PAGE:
Loss of Tax Overpayment By an Injured Spouse
Posted on October 27th, 2016
LOSS OF TAX OVERPAYMENT BY AN INJURED SPOUSE
Internal Revenue Service is allowed to take a taxpayer’s overpayment and apply it to prior federal or state tax balances, to delinquent student loans, or to child and spousal support obligations. When it applies such overpayments from joint tax returns, IRS applies the whole overpayment to the prior debt, even though the debt may have been that of only one spouse. In that case, IRS may be taking money to pay the debt of the Debtor Spouse from the non-debtor spouse, the Injured Spouse.
On request, IRS will go through a computation of what portion of the tax due on a joint return, and what portion of the payments made toward the tax, belong to the Debtor Spouse and the Injured Spouse. The Injured Spouse requests this computation by completing Form 8379–Injured Spouse Allocation.
Form 8379 can be filed with the couple’s joint income tax return, or separately after IRS has seized the tax overpayment. Form 8379 allocates all income to the person who earned the income. Jointly earned income, like bank interest or dividends from joint accounts, is allocated half to each spouse. Withheld tax is allocated to the individual who earned the income from which the withholding is taken.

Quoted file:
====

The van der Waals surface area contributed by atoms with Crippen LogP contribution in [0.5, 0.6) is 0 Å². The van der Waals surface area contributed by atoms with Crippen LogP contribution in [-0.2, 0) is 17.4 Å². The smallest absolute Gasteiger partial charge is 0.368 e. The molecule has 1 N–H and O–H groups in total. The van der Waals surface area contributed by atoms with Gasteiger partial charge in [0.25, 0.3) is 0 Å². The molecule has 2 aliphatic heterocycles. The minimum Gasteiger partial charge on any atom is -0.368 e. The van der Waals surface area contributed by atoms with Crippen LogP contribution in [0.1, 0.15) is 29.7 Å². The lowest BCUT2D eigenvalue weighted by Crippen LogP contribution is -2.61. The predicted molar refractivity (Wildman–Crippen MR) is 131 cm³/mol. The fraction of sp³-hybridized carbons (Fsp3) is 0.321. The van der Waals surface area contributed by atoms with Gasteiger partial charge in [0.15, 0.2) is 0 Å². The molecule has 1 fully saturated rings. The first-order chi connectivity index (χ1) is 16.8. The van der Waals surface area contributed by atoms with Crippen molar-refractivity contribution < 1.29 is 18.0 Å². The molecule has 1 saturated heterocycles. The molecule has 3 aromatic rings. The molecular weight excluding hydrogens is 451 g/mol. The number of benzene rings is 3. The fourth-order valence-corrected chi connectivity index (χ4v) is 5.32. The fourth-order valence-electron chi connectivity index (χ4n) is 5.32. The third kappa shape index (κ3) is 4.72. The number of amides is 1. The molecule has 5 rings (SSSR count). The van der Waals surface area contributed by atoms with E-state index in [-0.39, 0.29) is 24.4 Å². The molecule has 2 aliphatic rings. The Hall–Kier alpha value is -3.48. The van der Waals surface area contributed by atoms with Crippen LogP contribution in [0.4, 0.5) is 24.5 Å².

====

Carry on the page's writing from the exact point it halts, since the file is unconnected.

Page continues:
Estimated tax payments and payments to extend the due date for filing the tax return are allocated as the couple agrees. They can be allocated wholly to the Injured Spouse.
Itemized deductions are allocated to the person who pays the deductible amounts. The Standard Deduction, if elected, is divided equally between the spouses. Personal exemptions are divided between the spouses according to which spouse would be entitled to each exemption if the couple filed separate returns.
The instructions for Form 8379 instruct people from community property states how to allocate their income, withholding and tax payments under community property rules.
Injured Spouses are distinct from Innocent Spouses who can, in some circumstances, be excused from paying tax on unreported income earned by the other spouse.